After publishing an initial article in March 2022, we return in this article to update the cover premiums at the end of May 2022.
By Alexandre Ryo, Head of Development, Overlay & Customized Portfolio Solutions business
We focus here on optional bonuses according to three different visions:
- ” Protection of long flights »: characterized by a coverage option -5%/-20% 1 year
- ” Tail risk hedging » : characterized by a 1-year coverage option of -20%
- ” scattering »: Focus on stocks or sectors with high diversification within the markets
Protection of long flights
If we focus on long vol hedging premiums we currently have a level of 0.7% in Europe and 0.9% in the US. These hedging premiums are currently 3.3% on the Swiss SMI index, 3.8% on the European Eurostoxx 50 index and 4% on the American S&P500 index.
The increase in these option premiums, synonymous with investors’ expectation of increased volatility, which began in the summer of 2021, is now reaching levels similar to 2018 (FED tapering), 2015 (China recession) or quite close to 2011 (European peripheral crisis ).
The big winner is the American market, which after hitting a low in late 2017 has almost doubled at 2.2% hedging premium and is back to levels not seen since 2010/2011 (excluding Covid stress). . Conversely, the Swiss market remains more subdued with a level below 2015 and far from 2010/2011 (-1%). However, the markets are still a long way from a strong volatility stress similar to 2008, so the option premiums are likely to increase again by almost 50%.
Tail risk hedging
If we now focus on the tail risk hedging premia, we currently have levels with very different increases: the Swiss market only increases from 0.4% to 2% premium; the US market increases from 0.7% to 3.8% premium; and the European market increases from 1% to 3.5% premium.
We can therefore estimate that the “black swan” risk is now more likely to be expected in Europe than in other geographic areas, which the war in Ukraine provides as an explanation. Generally, even if levels rise, as we see graphically here, we remain at historically low levels. In fact, we are a far cry from the severe exposure to extreme risk that we experienced during the 2020 pandemic, in 2011, or even during the 2008 GFC. The most striking remains the Swiss market, for which the increase in the Tail Risk premium is only epsilonesk compared to the level we have experienced historically, 3/4x higher.
So in comparison, what we see here is that between the Long Vol hedging premium and the Tail Risk premium, the investor’s vision is much more focused on a sustained increase in volatility, rather than an extreme risk for the markets and a global one Deleveraging similar to what we saw during previous major crises (2020, 2008 or 2001). The risk of a global capitulation therefore seems weakly anticipated at the moment and can be explained by the wide dispersion that we will now analyze.
We have described it in our previous one article “What is important is not the downfall … it is the alternative”, a profitable strategy in 2022 remains the diversification of shares. The latter, as discussed above, can explain the lack of market capitalization in general. On closer inspection, however, the capitulation seems to be felt in either sectors, factors or specific securities.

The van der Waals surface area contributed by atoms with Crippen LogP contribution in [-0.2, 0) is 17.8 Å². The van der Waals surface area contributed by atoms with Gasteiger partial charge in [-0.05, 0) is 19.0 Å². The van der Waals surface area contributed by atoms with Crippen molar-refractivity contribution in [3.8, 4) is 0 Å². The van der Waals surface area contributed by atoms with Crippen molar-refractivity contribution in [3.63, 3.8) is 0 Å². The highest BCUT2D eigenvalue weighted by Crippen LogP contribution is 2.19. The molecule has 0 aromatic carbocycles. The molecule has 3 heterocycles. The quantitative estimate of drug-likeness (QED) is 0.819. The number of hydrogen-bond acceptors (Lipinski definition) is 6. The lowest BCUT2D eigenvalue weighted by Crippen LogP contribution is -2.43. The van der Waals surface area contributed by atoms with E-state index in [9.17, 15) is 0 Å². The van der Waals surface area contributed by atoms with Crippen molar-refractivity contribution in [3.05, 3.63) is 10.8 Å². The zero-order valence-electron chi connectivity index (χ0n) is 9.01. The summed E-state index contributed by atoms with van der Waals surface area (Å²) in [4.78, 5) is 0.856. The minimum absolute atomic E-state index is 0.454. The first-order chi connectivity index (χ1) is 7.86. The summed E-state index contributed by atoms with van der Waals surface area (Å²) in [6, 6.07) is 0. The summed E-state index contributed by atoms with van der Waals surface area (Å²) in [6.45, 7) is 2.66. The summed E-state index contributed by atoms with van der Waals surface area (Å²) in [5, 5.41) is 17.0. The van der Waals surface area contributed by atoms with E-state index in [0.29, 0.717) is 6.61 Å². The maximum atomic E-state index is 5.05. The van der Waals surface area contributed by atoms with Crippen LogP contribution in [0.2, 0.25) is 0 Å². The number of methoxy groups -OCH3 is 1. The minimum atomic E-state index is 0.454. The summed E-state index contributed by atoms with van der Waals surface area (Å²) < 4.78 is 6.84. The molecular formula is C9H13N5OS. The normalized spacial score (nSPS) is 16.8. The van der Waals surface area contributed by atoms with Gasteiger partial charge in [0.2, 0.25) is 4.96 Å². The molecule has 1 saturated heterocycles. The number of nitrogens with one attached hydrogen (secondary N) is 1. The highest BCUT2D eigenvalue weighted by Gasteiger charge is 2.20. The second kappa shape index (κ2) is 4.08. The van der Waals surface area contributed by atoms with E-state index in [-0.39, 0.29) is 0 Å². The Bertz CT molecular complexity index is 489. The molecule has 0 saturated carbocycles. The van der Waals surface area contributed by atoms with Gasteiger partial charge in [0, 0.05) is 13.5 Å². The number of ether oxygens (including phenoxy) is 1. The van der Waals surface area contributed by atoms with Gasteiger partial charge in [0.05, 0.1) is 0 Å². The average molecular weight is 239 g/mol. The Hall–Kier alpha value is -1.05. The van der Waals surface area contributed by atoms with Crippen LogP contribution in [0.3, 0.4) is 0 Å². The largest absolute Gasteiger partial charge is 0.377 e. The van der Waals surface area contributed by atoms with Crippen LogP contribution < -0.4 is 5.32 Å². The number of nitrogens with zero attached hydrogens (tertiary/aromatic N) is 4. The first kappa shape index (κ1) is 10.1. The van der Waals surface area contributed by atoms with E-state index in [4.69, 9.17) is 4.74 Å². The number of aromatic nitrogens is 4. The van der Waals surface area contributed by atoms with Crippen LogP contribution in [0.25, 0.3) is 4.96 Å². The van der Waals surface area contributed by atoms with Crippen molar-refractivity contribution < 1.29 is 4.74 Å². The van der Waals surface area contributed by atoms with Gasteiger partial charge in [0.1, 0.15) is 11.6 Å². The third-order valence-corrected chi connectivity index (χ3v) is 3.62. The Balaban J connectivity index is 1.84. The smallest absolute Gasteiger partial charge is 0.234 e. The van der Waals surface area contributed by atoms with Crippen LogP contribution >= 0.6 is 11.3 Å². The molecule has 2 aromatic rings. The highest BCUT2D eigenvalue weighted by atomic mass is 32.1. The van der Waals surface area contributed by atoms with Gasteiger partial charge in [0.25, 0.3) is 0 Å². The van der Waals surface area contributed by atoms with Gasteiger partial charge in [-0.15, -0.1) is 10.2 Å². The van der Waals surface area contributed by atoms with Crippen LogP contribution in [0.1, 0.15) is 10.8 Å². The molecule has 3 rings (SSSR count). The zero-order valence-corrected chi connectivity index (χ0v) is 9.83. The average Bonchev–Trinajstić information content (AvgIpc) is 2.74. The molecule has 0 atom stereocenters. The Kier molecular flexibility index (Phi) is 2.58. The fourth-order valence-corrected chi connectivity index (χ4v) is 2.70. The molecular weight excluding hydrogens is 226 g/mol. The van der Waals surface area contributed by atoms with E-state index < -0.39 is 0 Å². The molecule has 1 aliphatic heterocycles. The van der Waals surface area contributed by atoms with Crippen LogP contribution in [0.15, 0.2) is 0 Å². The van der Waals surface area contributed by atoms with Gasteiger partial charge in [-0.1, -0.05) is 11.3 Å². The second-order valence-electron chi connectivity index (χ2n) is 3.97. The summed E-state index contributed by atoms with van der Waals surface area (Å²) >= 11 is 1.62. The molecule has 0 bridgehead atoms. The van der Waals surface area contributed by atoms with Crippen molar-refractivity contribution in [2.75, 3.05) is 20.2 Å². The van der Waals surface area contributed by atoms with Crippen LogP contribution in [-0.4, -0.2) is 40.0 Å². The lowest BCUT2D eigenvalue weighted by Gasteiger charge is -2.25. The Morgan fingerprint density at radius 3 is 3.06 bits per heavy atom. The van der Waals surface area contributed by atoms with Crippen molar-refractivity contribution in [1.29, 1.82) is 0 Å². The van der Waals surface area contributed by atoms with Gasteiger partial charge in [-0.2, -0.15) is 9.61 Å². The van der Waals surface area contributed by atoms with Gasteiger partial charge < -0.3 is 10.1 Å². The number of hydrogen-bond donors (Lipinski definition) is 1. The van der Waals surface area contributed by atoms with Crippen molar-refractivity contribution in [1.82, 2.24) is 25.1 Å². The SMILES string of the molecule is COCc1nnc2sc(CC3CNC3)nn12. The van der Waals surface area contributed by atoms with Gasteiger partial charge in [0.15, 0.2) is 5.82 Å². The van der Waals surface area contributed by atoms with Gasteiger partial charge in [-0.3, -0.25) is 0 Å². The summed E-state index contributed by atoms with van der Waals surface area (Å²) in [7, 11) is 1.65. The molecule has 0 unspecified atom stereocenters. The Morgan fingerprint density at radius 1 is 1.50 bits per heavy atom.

We are analyzing something very simple here: comparison between the YTD performance of the Eurostoxx 50 (in orange) and the YTD performance of the 22 largest stocks that make up this index.
Even if the decline in the Eurostoxx remains moderate, this can be explained on closer inspection by a very wide spread. In the top 5 alone, two stocks are down more than 25% (ASML and LVMH) and two stocks are up 17% and 22%. Of these top 22, we have six trending stocks that are declining above the “bear market” (indicated by a -20% decline). Conversely, Bayer is unaware of the crisis and is reporting an increase of more than 36%. Growth and consumer stocks remain the hardest hit in 2022, stocks or stocks linked to commodities or those with low valuation are doing well.
Today, if we look at the expected volatility of these securities and compare them to the Eurostoxx 50, we have to pay a volatility of 28% for the basket of shares, while the volatility of the Eurostoxx 50 is expected to be 22% over 1 year. This gap seems small at the moment given the current moves, the realized volatility gap we have year-to-date (underlyings are 8.5% more volatile than the broad index), and the implied spread level, which appears historically low.
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Disclaimer for overlay solutions: its objective is to reduce the risks of a given portfolio without eliminating them completely and does not aim to offer any guarantee or protection of the portfolio, which therefore remains exposed to the risk of capital loss. In particular, this solution is also subject to a model risk linked to the implementation of the main objective of risk reduction, based on a systematic principle. There is a risk that this model is not efficient. Finally, this solution introduces risks linked to the use of financial futures instruments, in addition to the specific risks linked to the existing portfolio, as well as an operational risk. Due to the existence of hedging, the potential return could be lower due to the impact of hedging costs and the fact that the portfolio could only partially participate in the upside should the market rally.
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